Left-child right-sibling binary tree
In computer science, a left-child, right-sibling binary tree is a binary tree representation of a k-ary tree. The process of converting from a k-ary tree to an LC-RS binary tree (sometimes called Knuth transform) is not reversible in general without additional information.
To form a binary tree from an arbitrary k-ary tree by this method, the root of the original tree is made the root of the binary tree. Then, starting with the root, each node's leftmost child in the original tree is made its left child in the binary tree, and its nearest sibling to the right in the original tree is made its right child in the binary tree.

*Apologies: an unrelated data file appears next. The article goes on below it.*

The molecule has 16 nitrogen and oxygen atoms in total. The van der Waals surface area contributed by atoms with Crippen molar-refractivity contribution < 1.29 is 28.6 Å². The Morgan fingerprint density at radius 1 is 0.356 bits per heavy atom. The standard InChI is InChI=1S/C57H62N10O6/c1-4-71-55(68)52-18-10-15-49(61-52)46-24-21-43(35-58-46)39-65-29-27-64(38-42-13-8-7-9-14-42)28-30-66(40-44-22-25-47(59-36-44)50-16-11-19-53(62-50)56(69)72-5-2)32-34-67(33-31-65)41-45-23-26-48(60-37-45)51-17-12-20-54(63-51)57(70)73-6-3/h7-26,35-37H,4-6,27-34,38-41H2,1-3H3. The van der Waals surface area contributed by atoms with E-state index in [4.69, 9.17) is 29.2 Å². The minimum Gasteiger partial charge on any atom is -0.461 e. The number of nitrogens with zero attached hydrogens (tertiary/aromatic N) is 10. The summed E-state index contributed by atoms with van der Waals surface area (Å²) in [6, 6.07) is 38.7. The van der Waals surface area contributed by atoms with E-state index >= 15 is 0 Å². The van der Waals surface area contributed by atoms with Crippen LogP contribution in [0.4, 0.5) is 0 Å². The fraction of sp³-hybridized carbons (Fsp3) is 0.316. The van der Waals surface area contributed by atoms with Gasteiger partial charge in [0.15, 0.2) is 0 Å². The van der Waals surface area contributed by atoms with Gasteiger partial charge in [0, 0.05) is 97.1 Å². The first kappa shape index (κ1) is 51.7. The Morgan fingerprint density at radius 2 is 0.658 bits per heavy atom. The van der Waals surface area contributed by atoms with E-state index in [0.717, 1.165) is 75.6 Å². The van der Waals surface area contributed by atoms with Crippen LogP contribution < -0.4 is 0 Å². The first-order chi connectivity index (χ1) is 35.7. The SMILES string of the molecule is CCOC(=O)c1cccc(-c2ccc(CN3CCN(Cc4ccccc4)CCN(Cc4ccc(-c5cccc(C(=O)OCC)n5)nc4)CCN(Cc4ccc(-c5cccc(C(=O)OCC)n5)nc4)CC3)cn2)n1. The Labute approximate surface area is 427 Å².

If the original tree was sorted, the new tree will be a binary search tree.
 See also
- Thomas H Cormen, Charles E Leiserson, Ronald L Rivest, and Clifford Stein (2001). Introduction To Algorithms (2nd ed.). MIT Press. pp. 214–217. ISBN 9780262032933.
- Computer Data Structures. John L. Pfaltz.
- Paul E. Black, Left child-right sibling binary tree at the NIST Dictionary of Algorithms and Data Structures.
|This computer science article is a stub. You can help Wikipedia by expanding it.|